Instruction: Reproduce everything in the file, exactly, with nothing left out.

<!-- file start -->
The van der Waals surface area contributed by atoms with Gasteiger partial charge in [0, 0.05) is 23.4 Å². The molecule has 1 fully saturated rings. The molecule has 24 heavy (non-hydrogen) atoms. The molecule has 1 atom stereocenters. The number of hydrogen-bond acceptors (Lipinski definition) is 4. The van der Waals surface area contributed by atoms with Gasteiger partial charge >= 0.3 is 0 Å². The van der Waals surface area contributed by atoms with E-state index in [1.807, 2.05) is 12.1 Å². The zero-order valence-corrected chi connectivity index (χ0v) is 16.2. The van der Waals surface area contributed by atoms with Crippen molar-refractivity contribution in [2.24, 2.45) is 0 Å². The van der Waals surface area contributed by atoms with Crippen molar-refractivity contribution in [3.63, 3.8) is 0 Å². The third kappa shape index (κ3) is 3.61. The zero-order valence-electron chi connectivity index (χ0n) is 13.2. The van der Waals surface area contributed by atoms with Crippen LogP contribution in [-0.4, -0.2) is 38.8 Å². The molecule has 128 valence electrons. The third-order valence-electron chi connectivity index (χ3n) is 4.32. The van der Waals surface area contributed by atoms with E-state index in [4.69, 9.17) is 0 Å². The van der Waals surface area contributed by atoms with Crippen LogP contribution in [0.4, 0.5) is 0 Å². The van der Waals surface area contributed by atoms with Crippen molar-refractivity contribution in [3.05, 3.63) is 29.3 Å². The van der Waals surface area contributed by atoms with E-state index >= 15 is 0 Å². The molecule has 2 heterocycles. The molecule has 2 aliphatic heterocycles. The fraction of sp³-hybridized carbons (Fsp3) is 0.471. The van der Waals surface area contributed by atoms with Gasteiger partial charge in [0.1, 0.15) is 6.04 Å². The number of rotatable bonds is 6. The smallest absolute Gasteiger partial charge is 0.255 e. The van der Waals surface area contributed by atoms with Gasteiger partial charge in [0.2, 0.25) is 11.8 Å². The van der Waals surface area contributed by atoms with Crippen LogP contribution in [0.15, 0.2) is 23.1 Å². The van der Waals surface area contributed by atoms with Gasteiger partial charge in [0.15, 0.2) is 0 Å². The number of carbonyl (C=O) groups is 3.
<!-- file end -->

The van der Waals surface area contributed by atoms with Gasteiger partial charge in [0, 0.05) is 23.4 Å². The molecule has 1 fully saturated rings. The molecule has 24 heavy (non-hydrogen) atoms. The molecule has 1 atom stereocenters. The number of hydrogen-bond acceptors (Lipinski definition) is 4. The van der Waals surface area contributed by atoms with Gasteiger partial charge >= 0.3 is 0 Å². The van der Waals surface area contributed by atoms with E-state index in [1.807, 2.05) is 12.1 Å². The zero-order valence-corrected chi connectivity index (χ0v) is 16.2. The van der Waals surface area contributed by atoms with Crippen molar-refractivity contribution in [2.24, 2.45) is 0 Å². The van der Waals surface area contributed by atoms with Crippen molar-refractivity contribution in [3.63, 3.8) is 0 Å². The third kappa shape index (κ3) is 3.61. The zero-order valence-electron chi connectivity index (χ0n) is 13.2. The van der Waals surface area contributed by atoms with Crippen LogP contribution in [-0.4, -0.2) is 38.8 Å². The molecule has 128 valence electrons. The third-order valence-electron chi connectivity index (χ3n) is 4.32. The van der Waals surface area contributed by atoms with E-state index in [4.69, 9.17) is 0 Å². The van der Waals surface area contributed by atoms with Crippen LogP contribution in [0.4, 0.5) is 0 Å². The van der Waals surface area contributed by atoms with Crippen molar-refractivity contribution in [3.05, 3.63) is 29.3 Å². The van der Waals surface area contributed by atoms with E-state index >= 15 is 0 Å². The molecule has 2 heterocycles. The molecule has 2 aliphatic heterocycles. The fraction of sp³-hybridized carbons (Fsp3) is 0.471. The van der Waals surface area contributed by atoms with Gasteiger partial charge in [0.1, 0.15) is 6.04 Å². The number of rotatable bonds is 6. The smallest absolute Gasteiger partial charge is 0.255 e. The van der Waals surface area contributed by atoms with Gasteiger partial charge in [0.2, 0.25) is 11.8 Å². The van der Waals surface area contributed by atoms with Crippen LogP contribution in [0.15, 0.2) is 23.1 Å². The van der Waals surface area contributed by atoms with Gasteiger partial charge in [0.15, 0.2) is 0 Å². The number of carbonyl (C=O) groups is 3.